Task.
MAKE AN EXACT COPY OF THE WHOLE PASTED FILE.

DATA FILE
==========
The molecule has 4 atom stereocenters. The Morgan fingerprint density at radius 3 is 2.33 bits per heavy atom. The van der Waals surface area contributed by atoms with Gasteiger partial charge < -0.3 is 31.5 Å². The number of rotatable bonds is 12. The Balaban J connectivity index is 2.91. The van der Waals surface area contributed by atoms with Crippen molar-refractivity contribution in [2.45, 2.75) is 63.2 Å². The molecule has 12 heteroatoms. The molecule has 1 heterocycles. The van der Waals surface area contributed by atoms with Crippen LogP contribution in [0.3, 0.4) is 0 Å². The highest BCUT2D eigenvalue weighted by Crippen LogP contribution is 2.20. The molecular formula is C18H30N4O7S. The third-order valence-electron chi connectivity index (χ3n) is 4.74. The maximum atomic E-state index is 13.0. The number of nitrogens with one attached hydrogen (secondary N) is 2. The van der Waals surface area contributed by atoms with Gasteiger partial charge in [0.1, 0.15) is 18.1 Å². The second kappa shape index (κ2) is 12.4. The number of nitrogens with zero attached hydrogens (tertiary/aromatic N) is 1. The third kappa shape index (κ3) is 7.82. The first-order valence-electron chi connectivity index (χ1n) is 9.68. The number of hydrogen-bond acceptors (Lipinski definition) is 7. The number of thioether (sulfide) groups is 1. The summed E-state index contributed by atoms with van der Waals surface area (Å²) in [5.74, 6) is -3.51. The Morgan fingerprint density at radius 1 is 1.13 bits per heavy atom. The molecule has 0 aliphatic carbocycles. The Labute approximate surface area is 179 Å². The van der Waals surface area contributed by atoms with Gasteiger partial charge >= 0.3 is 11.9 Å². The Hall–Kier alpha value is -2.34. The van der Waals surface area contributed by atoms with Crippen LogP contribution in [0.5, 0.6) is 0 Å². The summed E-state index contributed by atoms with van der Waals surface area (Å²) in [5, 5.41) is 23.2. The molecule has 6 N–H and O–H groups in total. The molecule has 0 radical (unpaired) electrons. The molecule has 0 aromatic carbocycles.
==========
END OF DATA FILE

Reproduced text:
The molecule has 4 atom stereocenters. The Morgan fingerprint density at radius 3 is 2.33 bits per heavy atom. The van der Waals surface area contributed by atoms with Gasteiger partial charge < -0.3 is 31.5 Å². The number of rotatable bonds is 12. The Balaban J connectivity index is 2.91. The van der Waals surface area contributed by atoms with Crippen molar-refractivity contribution in [2.45, 2.75) is 63.2 Å². The molecule has 12 heteroatoms. The molecule has 1 heterocycles. The van der Waals surface area contributed by atoms with Crippen LogP contribution in [0.3, 0.4) is 0 Å². The highest BCUT2D eigenvalue weighted by Crippen LogP contribution is 2.20. The molecular formula is C18H30N4O7S. The third-order valence-electron chi connectivity index (χ3n) is 4.74. The maximum atomic E-state index is 13.0. The number of nitrogens with one attached hydrogen (secondary N) is 2. The van der Waals surface area contributed by atoms with Gasteiger partial charge in [0.1, 0.15) is 18.1 Å². The second kappa shape index (κ2) is 12.4. The number of nitrogens with zero attached hydrogens (tertiary/aromatic N) is 1. The third kappa shape index (κ3) is 7.82. The first-order valence-electron chi connectivity index (χ1n) is 9.68. The number of hydrogen-bond acceptors (Lipinski definition) is 7. The number of thioether (sulfide) groups is 1. The summed E-state index contributed by atoms with van der Waals surface area (Å²) in [5.74, 6) is -3.51. The Morgan fingerprint density at radius 1 is 1.13 bits per heavy atom. The molecule has 0 aliphatic carbocycles. The Labute approximate surface area is 179 Å². The van der Waals surface area contributed by atoms with Gasteiger partial charge >= 0.3 is 11.9 Å². The Hall–Kier alpha value is -2.34. The van der Waals surface area contributed by atoms with Crippen LogP contribution in [0.5, 0.6) is 0 Å². The summed E-state index contributed by atoms with van der Waals surface area (Å²) in [5, 5.41) is 23.2. The molecule has 6 N–H and O–H groups in total. The molecule has 0 radical (unpaired) electrons. The molecule has 0 aromatic carbocycles.